With Stolen Valor Act facing court tests, locals weigh in on whether those who lie about receiving medals should be punished

Most people in the Chattahoochee Valley believe it’s a disgrace for someone to lie about being a war hero, but most question whether someone should be put behind bars for it.

That question is currently being fought in the courts.

The Stolen Valor Act is a federal law that makes it illegal to lie about being a war hero. It carries a punishment of up to a year in jail to falsely claim to have won a military medal.

The U.S. Justice Department is fighting to keep the law, passed by Congress in 2006, but a three-judge panel of the 9th U.S. Circuit Court of Appeals in San Francisco and a federal district court in Denver have both ruled the law is unconstitutional on First Amendment grounds, saying the act infringes on freedom of speech. It’s a issue that could end up before the U.S. Supreme Court.

“It should definitely be a crime,” said Army Sgt. Aaron Marrero. The Fort Benning soldier, who served eight years as a Marine, returned from Iraq in August.

“A lot of men and women have put their life on the line and it irritates me, hurts me, when someone claims to have earned something they didn’t. There should be some kind of punishment. I don’t know if it should be jail.”

1st Lt. Carl Weimer recently got his combat patch, and he’s proud of it. He came back from Iraq after being injured.

“I think it’s inappropriate to lie about something like that. I believe it should remain a law because that would be a deterrent for people to do this. Someone who lies about something like winning a medal shows great disrespect for this country’s military.”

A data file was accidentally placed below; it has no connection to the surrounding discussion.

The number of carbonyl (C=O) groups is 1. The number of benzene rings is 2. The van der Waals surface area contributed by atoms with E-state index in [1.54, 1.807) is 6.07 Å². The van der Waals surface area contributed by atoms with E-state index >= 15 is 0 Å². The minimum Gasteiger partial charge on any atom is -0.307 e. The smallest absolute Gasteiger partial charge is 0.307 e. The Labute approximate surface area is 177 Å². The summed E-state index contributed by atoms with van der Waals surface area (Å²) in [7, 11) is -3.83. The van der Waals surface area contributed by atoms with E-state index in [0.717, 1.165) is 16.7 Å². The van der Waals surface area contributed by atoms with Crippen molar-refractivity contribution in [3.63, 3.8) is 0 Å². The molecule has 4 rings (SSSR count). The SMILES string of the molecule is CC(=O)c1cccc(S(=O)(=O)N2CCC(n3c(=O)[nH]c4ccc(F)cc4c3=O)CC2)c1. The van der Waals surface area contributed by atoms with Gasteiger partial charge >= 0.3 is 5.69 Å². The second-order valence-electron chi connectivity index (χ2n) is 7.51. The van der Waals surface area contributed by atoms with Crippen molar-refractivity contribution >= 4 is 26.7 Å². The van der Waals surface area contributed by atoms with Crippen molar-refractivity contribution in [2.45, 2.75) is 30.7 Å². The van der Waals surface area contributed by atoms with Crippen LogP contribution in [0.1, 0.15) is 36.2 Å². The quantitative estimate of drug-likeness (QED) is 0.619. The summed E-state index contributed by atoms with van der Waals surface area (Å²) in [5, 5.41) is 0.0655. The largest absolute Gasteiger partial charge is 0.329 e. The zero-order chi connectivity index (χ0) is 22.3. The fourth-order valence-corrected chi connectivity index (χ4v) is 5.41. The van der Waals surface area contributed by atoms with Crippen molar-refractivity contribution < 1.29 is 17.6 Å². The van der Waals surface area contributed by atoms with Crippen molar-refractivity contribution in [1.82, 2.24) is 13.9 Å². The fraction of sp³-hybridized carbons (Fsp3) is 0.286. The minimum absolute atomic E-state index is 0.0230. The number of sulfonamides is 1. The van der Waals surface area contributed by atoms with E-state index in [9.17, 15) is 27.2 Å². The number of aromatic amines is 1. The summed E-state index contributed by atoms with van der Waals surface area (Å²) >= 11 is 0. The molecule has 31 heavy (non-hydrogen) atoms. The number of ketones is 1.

Weimer is for some kind of punishment, but a year in jail? “I don’t think that’s necessary,” he said.

Kaye Payne lives in Florence, Ala. On Monday, she was in Columbus visiting one of her sons, a Fort Benning soldier. Her other son is a soldier stationed in Germany.

“I think there should be punishment for lying about winning a medal,” she said. “People use those lies to get honors, political office, jobs and whatever else that they don’t deserve. I’m not sure what the punishment should be but you should have it.”

Michelle Young, the mother of two young children, is a dietary aide at a Columbus nursing home. “It’s bad to tell a lie and a lot of people do it,” she said, “but you shouldn’t start putting them in jail for it.”

She said she believed the law violates a person’s freedom of speech.

Andre McMillan works at the IMAX theatre at the National Infantry Museum in Columbus. He said he is surrounded at work by real heroes. While it is certainly wrong to lie about winning medals, he said, the person should not face imprisonment.

“Lots of people lie about stuff,” he said. “Jail is for real criminals.”